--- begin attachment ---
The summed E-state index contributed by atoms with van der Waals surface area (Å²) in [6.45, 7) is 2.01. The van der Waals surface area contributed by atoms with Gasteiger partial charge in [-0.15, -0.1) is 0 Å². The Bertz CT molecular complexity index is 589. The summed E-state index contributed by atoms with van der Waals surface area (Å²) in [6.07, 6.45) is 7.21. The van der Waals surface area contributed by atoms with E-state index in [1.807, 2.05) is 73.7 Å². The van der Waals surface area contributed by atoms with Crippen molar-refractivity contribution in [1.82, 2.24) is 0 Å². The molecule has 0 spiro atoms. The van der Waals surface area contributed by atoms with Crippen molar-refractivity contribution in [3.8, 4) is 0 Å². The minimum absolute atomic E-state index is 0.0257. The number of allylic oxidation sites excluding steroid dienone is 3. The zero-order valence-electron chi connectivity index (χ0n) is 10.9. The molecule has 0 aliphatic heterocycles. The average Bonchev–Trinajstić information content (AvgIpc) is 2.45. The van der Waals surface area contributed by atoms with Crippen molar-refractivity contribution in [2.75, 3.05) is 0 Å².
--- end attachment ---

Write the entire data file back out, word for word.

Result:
The summed E-state index contributed by atoms with van der Waals surface area (Å²) in [6.45, 7) is 2.01. The van der Waals surface area contributed by atoms with Gasteiger partial charge in [-0.15, -0.1) is 0 Å². The Bertz CT molecular complexity index is 589. The summed E-state index contributed by atoms with van der Waals surface area (Å²) in [6.07, 6.45) is 7.21. The van der Waals surface area contributed by atoms with E-state index in [1.807, 2.05) is 73.7 Å². The van der Waals surface area contributed by atoms with Crippen molar-refractivity contribution in [1.82, 2.24) is 0 Å². The molecule has 0 spiro atoms. The van der Waals surface area contributed by atoms with Crippen molar-refractivity contribution in [3.8, 4) is 0 Å². The minimum absolute atomic E-state index is 0.0257. The number of allylic oxidation sites excluding steroid dienone is 3. The zero-order valence-electron chi connectivity index (χ0n) is 10.9. The molecule has 0 aliphatic heterocycles. The average Bonchev–Trinajstić information content (AvgIpc) is 2.45. The van der Waals surface area contributed by atoms with Crippen molar-refractivity contribution in [2.75, 3.05) is 0 Å².